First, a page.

I was 38 when I had my baby girl and I have friends who had theirs in their 40’s.  All I can tell you is that it was/is the greatest joy of my life to have her.  Everyday is an adventure and I am just soooooo incredibly happy to have her. Everday, I marvel at the fact that I have this wonderful little person to love for all of my life!  Yes, there is sleep deprivation, but it passes.  Yes, you will be tired, but it won’t stop you from doing the things you want to do and it’s a small price to pay for being there for your child.  Yes, there will be difficult moments in parenting, but that is part of life and you just try to do the best you can do.  The rewards far outweigh the hardships.  Obviously, you want a child as you have started IVF treatment.  If you are worried about your age and being an older parent – don’t.  I purposely waited till I was older to have my baby because I wanted to be financially secure in life, done most of the things I wanted to do, have my career going, have a nice home, and be emotionally ready to give my child everything.  My husband I are have never had a single regret.  After I had my baby and came back from maternity leave, I left my position to go on to another job in my company as I was promoted.  So yes, you can have that too.  Having a baby in no way will stop you from moving up in your career, in my opinion.  I wish you all the best in your IVF treatment and just want to say hang in there, it will be an amazing journey!  🙂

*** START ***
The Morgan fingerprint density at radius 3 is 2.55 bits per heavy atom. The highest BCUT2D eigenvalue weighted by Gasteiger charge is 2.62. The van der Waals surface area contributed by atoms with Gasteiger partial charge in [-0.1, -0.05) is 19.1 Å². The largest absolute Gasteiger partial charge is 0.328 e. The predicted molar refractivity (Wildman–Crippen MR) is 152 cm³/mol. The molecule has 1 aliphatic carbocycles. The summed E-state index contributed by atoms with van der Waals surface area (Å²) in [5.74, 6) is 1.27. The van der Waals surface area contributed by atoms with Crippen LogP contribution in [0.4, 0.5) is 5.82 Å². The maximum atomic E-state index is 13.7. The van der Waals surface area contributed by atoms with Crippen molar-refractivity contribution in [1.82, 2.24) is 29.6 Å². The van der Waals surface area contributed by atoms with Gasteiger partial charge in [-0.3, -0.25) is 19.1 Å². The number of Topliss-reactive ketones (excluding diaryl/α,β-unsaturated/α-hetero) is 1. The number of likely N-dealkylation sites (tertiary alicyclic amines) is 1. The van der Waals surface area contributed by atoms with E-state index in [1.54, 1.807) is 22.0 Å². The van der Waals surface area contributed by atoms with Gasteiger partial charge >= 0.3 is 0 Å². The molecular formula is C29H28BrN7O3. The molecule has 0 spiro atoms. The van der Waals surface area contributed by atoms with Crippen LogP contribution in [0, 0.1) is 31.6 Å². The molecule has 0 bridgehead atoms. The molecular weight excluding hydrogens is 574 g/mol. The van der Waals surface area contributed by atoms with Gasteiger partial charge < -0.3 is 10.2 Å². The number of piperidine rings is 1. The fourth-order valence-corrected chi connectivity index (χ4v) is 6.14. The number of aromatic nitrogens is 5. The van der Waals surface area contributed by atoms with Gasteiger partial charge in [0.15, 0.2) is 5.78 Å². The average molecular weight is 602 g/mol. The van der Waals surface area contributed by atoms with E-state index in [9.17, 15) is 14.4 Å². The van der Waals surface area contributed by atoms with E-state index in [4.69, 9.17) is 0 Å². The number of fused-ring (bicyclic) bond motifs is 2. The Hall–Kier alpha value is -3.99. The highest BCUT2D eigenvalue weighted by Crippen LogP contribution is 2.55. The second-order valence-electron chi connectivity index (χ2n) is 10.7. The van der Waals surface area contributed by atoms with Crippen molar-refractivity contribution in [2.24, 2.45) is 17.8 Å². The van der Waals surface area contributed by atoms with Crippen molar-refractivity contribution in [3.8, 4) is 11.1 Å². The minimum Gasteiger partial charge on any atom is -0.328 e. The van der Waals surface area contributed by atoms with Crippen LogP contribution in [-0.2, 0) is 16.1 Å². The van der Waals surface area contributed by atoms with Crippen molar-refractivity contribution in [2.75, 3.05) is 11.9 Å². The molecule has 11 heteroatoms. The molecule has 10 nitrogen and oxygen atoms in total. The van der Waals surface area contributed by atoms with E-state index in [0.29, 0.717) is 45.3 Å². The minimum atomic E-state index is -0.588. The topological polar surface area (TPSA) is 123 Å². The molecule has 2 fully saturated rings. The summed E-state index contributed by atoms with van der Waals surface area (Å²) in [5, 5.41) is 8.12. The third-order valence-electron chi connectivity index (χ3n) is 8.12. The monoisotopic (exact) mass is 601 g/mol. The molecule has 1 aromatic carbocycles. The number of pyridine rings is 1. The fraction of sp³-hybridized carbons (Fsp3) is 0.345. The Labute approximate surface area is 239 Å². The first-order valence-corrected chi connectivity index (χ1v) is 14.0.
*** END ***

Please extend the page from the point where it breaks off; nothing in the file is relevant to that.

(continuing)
Post # 24
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2129 posts
Buzzing bee
  • Wedding: July 2016

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KoiKove :  Love this! I’ve been wondering how you’ve been doing….I’m so glad you and your family (with your new addition) are doing good! 🙂

Post # 25
Member
5892 posts
Bee Keeper
  • Wedding: October 2010

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sunrise_beauty :  Just saw your other post. Will update there. 

Post # 26